With the days so short it’s difficult to go on a hike of any real substance, but on very beautiful sunny days like today, it’s hard to just sit around twiddling our thumbs. We decided to go on a walk through the foothills, around the myriad of logging trails that crisscross the more remote areas of our woods.
Many of the roads are maintained seasonally by the Forest Service, which means that they are open only in the summertime, and gated and locked at other times (though hikers are welcome).
Now that hunting season is pretty much over, we feel a lot less vulnerable walking in the woods. Some of the old logging roads are in pretty bad shape, since once the area is harvested there is no reason for the huge logging trucks to use them again until many years in the future, so the Forest Service will close them off to all motor vehicles until the area can regenerate on its own and go back to being truly wild. It was on such a road – rutted and eroded beyond repair – that we trod today. Over several segments we resorted to bushwhacking.
Besides evidence of past logging, we saw many places with old stone walls, a hallmark of 200-year-old former farmland and property boundaries in upper New England. Because of the snowstorm on Thanksgiving that dumped 12″ of snow, then quickly melted when temperatures became unseasonably warm, the ground was extremely soft and boggy in some places, and seasonal streams were flowing high, hard and fast. Ponds’ shorelines were filled to their topmost levels.
The biggest surprise of the day was the Hansel-and-Gretel-like “camp” – a Maine word for a seasonal rustic cabin – – that we came upon, far from any functional road, standing alone in a quiet part of the forest surrounded by heavy woods, streams, and pleasant mountain views. It looked like it belonged in a storybook and the only thing missing was a Wicked Witch.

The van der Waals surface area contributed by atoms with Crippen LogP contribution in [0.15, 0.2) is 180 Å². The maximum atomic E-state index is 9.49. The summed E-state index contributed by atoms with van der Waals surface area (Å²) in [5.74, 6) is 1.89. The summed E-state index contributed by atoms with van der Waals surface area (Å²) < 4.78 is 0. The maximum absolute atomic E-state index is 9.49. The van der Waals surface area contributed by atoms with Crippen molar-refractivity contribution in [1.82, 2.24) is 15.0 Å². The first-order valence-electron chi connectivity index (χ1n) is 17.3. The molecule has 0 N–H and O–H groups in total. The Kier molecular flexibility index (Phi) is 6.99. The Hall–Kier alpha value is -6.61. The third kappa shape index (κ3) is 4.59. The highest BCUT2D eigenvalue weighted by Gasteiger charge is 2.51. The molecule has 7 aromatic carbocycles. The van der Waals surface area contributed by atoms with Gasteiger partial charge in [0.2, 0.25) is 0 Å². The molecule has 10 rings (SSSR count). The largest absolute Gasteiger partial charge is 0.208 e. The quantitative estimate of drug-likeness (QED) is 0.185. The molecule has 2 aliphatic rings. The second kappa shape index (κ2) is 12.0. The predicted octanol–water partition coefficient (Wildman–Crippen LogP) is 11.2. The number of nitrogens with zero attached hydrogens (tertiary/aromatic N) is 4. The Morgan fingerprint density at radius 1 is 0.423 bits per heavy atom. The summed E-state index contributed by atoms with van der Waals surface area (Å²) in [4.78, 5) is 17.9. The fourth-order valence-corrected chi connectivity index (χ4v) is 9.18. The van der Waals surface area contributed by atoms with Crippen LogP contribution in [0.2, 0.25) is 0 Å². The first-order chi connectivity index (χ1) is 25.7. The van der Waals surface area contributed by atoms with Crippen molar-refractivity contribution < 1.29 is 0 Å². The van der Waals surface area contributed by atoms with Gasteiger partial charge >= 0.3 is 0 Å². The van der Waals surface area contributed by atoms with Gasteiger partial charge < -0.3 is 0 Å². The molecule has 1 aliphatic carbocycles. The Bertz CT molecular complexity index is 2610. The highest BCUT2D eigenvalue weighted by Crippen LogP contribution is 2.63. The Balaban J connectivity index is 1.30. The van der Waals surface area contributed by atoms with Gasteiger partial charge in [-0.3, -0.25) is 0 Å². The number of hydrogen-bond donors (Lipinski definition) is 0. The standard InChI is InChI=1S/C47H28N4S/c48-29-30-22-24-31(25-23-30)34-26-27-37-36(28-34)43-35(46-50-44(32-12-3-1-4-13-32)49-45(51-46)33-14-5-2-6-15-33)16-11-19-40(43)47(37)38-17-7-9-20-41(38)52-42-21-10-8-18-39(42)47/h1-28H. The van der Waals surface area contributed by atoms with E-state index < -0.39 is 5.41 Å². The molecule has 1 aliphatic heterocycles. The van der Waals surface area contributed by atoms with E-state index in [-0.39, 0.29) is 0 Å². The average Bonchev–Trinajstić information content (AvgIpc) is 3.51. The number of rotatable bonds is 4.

It was clearly uninhabited and had been that way for a few years. They had two large “Welcome” signs and the door was unlocked so we took a quick peek inside.
Mice had shredded the fiberglass insulation and droppings were everywhere so I guess the place wasn’t completely uninhabited after all. A rowboat dumped outside was last registered in 1995, but an old newspaper that was lying about was dated only 2 years ago. The cabin held basic supplies that were neatly arranged, from a bow saw and axe for firewood, to .22 caliber bullets and orange hunting cap, to dry goods and first aid supplies, and a dart board.
The outhouse (no, I did not make use of it) was clean and even provided toilet paper, reading material and Purell.
The outdoor grill and table told of pleasant summer picnic meals. All in all it was a picture-perfect example of a Maine camp (including the Welcome sign and unlocked door, which is not unusual around here). It also served as an ego check: a reminder that wherever one treads, someone trod before you!
We continued our walk and as the area got boggier my first thought was, “this is perfect moose habitat.” Sure enough, although we didn’t see moose, we soon saw very fresh moose and deer tracks so it seems they must have heard us coming. Eventually we reached the uninhabited side of Horseshoe Pond, a beautiful pond where we went kayaking earlier in the summer. Even though it was 90 minutes til sunset, once the sun falls behind the mountains darkness descends quickly, so we headed home.
It wasn’t a dramatic or overly exciting hike (it was only 4 miles total), but a very pleasant and relaxing day nonetheless. It’s so nice to know that we have endless walking and hiking possibilities literally just outside our doorstep.